From: D. Starner (firstname.lastname@example.org)
Date: Thu May 06 2004 - 18:34:45 CDT
"Ernest Cline" <email@example.com> writes:
> In dubious hopes of ending this argument, let me offer up the following
> thought experiment. Normal Latin script, Gaelic, and Fraktur while they
> have all diverged to a certain extent, have not diverged to the point
> where additions made to one of them is unimplementable on the other.
> To wit, altho the various hooked, curled, and barred letters added to
> the normal Latin script to accommodate other languages could be
> implemented in Gaelic or Fraktur. LATIN SMALL LETTER D WITH CURL
> would look peculiar in Gaelic, but it looks peculiar in normal Latin too,
> and it would be distinctively recognizable as such to anyone who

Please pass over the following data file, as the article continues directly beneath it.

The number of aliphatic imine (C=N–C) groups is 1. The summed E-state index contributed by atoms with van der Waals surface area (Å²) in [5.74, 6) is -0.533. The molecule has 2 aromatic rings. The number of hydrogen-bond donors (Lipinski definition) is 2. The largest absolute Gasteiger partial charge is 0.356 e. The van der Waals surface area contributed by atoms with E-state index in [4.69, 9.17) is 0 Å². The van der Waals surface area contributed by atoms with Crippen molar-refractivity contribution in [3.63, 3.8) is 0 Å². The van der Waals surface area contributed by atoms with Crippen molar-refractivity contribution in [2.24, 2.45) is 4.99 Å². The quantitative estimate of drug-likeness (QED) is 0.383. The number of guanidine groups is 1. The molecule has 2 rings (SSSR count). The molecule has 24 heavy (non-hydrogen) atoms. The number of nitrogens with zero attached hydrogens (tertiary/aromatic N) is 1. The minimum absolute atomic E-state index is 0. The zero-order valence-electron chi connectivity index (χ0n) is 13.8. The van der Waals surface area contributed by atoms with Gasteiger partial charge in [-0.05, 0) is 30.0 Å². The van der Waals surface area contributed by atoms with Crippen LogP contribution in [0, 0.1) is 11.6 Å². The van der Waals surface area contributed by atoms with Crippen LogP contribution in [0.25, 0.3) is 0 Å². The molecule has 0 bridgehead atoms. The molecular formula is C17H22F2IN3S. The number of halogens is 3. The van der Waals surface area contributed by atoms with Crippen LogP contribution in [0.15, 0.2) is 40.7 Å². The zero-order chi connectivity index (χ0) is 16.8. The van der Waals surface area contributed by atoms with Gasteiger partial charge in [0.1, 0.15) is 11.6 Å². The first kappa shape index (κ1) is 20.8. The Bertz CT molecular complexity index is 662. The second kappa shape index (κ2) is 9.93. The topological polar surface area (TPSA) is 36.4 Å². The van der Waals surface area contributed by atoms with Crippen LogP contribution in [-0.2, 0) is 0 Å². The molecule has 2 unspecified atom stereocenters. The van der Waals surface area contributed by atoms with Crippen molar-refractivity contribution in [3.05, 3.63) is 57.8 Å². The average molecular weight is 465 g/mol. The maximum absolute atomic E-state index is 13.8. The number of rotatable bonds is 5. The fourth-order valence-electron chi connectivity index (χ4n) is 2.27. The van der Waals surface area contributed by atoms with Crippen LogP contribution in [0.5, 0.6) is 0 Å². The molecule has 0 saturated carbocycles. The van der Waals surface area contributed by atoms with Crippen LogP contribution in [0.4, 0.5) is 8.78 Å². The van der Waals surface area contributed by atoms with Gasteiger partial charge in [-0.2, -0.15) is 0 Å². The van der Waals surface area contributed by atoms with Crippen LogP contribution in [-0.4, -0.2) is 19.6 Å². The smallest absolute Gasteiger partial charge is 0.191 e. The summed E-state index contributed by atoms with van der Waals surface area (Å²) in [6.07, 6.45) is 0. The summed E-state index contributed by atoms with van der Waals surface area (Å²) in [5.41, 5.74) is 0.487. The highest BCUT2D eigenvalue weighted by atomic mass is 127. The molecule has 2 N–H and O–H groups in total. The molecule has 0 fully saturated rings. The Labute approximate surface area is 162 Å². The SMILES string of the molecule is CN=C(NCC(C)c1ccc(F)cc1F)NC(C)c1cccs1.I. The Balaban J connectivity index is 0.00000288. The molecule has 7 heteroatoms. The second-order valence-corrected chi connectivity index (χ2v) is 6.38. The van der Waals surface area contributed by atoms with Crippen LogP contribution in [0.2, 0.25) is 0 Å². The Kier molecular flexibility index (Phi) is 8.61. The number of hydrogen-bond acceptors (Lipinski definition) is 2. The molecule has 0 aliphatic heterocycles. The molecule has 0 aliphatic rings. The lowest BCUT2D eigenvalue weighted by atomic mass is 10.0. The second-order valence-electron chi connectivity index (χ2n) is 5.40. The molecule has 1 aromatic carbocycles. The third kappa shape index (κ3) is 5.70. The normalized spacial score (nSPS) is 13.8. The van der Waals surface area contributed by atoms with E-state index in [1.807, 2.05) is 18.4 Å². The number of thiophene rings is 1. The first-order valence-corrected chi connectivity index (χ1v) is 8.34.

> knew both Gaelic and normal Latin.
I don't buy it. If you are creative enough, of course you can add new
letters to any script. I could add LATIN SMALL LETTER D WITH CURL to
Arabic, too. On the flip side, there are many Latin letters that don't
fit with all Latin fonts. When U-breve was written in Sutterlin, it
was effectively unified with U. When IPA tap is written in my personal
handwritting, it's unified with r. Many fonts write i and g like dotless i
and script g. As is, many Latin letters require a specialized font to
distinguish between other Latin letters.
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